The contribution of maize cropping in the Midwest USA to global warming: A regional estimate
Agricultural soils emit about 50% of the global flux of N2O attributable to human influence, mostly in response to nitrogen fertilizer use. Recent evidence that the relationship between N2O fluxes and N-fertilizer additions to cereal maize are non-linear provides an opportunity to estimate regional N2O fluxes based on estimates of N application rates rather than as a simple percentage of N inputs as used by the Intergovernmental Panel on Climate Change (IPCC). We combined a simple empirical model of N2O production with the SOCRATES soil carbon dynamics model to estimate N2O and other sources of Global Warming Potential (GWP) from cereal maize across 19,000 cropland polygons in the North Central Region (NCR) of the US over the period 1964-2005. Results indicate that the loading of greenhouse gases to the atmosphere from cereal maize production in the NCR was 1.7Â Gt CO2e, with an average 268Â t CO2e produced per tonne of grain. From 1970 until 2005, GHG emissions per unit product declined on average by 2.8Â t CO2eÂ ha-1Â annum-1, coinciding with a stabilisation in N application rate and consistent increases in grain yield from the mid-1970's. Nitrous oxide production from N fertilizer inputs represented 59% of these emissions, soil C decline (0-30Â cm) represented 11% of total emissions, with the remaining 30% (517Â Mt) from the combustion of fuel associated with farm operations. Of the 126Â Mt of N fertilizer applied to cereal maize from 1964 to 2005, we estimate that 2.2Â Mt N was emitted as N2O when using a non-linear response model, equivalent to 1.75% of the applied N.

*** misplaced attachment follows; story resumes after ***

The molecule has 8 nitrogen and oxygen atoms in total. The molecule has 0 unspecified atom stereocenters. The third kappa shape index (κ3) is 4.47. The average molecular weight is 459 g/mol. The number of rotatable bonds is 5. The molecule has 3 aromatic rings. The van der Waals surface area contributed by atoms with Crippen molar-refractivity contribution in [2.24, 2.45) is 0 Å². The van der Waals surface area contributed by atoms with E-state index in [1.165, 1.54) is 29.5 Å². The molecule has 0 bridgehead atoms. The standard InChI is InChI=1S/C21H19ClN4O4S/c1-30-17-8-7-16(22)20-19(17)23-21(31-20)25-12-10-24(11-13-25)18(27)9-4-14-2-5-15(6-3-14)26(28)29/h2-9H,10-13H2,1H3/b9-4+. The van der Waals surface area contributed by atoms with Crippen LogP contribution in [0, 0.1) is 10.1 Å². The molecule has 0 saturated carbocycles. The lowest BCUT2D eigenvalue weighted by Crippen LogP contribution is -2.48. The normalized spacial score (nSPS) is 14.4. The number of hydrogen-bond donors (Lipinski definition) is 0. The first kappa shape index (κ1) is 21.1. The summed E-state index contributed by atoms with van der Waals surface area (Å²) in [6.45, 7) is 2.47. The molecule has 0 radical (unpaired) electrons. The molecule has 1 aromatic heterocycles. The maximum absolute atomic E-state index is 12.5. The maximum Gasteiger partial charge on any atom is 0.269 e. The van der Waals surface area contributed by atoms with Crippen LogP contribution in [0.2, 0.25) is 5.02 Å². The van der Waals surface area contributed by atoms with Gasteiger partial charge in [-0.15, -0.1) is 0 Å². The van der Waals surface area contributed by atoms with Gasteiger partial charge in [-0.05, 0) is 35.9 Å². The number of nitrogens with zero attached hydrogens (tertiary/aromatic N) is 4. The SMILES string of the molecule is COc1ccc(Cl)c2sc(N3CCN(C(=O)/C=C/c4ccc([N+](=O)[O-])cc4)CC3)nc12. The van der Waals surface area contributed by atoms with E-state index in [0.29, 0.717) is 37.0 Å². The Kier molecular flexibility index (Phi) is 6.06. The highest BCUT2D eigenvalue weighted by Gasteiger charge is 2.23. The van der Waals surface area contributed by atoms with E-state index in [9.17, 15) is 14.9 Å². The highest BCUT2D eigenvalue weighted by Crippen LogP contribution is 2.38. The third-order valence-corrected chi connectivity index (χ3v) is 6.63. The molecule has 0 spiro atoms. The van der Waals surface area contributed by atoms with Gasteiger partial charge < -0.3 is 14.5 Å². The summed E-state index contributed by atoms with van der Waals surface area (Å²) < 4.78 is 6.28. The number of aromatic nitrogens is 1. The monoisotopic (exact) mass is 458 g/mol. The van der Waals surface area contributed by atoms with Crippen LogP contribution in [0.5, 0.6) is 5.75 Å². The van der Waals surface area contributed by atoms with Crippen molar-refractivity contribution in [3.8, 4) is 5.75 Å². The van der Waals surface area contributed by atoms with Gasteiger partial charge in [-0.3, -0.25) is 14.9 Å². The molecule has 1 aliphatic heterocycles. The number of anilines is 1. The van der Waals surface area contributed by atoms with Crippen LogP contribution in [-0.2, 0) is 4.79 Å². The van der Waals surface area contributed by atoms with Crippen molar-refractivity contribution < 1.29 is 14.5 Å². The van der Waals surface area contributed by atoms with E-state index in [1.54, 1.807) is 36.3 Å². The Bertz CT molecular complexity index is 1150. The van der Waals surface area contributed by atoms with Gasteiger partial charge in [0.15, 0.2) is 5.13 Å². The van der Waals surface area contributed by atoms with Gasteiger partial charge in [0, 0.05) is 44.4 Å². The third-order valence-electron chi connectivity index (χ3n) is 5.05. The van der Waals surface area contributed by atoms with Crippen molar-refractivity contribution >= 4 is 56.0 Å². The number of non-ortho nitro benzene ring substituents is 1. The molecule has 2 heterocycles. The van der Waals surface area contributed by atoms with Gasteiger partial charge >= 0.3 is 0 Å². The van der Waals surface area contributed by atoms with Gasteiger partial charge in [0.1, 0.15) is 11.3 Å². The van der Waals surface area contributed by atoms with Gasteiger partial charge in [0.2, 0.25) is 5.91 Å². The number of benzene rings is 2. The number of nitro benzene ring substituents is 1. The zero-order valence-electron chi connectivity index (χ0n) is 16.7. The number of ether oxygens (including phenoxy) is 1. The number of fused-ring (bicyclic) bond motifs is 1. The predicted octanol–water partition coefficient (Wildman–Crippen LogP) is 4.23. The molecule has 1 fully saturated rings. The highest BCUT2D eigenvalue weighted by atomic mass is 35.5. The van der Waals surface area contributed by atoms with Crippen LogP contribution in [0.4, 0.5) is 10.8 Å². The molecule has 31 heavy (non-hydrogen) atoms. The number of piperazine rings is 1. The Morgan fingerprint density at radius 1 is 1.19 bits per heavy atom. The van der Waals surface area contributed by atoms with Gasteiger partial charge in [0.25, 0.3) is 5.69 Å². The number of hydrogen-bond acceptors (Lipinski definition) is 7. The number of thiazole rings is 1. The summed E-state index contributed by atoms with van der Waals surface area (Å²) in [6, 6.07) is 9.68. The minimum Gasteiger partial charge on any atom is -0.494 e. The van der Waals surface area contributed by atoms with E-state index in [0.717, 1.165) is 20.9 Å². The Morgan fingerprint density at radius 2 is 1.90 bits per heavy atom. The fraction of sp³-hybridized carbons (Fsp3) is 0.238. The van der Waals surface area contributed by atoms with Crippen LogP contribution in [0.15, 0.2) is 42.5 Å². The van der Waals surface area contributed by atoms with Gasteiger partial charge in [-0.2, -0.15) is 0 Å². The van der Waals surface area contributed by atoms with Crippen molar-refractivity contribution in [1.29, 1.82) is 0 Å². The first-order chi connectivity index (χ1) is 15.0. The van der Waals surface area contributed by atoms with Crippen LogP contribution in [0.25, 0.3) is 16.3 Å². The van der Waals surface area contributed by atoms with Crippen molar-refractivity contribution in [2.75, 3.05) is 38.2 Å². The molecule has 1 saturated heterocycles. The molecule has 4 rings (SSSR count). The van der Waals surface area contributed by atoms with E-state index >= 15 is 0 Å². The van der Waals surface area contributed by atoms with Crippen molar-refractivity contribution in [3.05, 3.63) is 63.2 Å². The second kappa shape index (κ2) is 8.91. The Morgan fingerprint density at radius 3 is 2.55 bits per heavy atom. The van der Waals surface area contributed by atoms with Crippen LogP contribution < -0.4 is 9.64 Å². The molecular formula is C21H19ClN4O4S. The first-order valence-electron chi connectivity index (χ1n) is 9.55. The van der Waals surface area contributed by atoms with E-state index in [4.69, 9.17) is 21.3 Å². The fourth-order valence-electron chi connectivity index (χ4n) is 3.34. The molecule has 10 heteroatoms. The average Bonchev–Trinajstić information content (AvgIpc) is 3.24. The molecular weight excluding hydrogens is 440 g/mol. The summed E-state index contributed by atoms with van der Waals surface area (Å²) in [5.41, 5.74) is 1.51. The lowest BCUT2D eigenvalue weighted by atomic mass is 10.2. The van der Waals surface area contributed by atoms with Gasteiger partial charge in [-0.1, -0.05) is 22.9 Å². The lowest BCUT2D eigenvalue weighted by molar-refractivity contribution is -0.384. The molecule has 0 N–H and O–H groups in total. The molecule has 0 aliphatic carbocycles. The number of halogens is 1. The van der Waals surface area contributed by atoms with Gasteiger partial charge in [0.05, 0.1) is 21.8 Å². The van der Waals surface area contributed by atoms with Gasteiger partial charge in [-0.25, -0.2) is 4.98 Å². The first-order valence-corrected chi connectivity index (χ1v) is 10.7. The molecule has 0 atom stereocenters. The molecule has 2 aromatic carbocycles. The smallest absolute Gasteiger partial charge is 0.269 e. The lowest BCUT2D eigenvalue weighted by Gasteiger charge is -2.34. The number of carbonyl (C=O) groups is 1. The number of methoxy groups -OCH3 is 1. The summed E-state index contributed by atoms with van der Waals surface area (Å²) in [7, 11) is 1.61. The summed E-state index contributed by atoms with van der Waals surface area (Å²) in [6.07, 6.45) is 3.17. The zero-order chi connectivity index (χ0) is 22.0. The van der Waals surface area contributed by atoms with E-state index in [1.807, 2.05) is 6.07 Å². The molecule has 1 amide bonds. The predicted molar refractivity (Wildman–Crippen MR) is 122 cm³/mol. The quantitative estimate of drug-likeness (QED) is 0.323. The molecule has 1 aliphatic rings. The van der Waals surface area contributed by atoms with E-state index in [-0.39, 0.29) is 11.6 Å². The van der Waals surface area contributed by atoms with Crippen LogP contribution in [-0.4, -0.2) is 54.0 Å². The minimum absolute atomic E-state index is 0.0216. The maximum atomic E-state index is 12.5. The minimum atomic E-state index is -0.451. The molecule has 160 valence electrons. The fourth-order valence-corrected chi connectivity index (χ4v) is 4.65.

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- G. Robertson & Peter Grace, 2004. "Greenhouse Gas Fluxes in Tropical and Temperate Agriculture: The need for a Full-Cost accounting of Global Warming Potentials," Environment, Development and Sustainability: A Multidisciplinary Approach to the Theory and Practice of Sustainable Development, Springer, vol. 6(1), pages 51-63, March.
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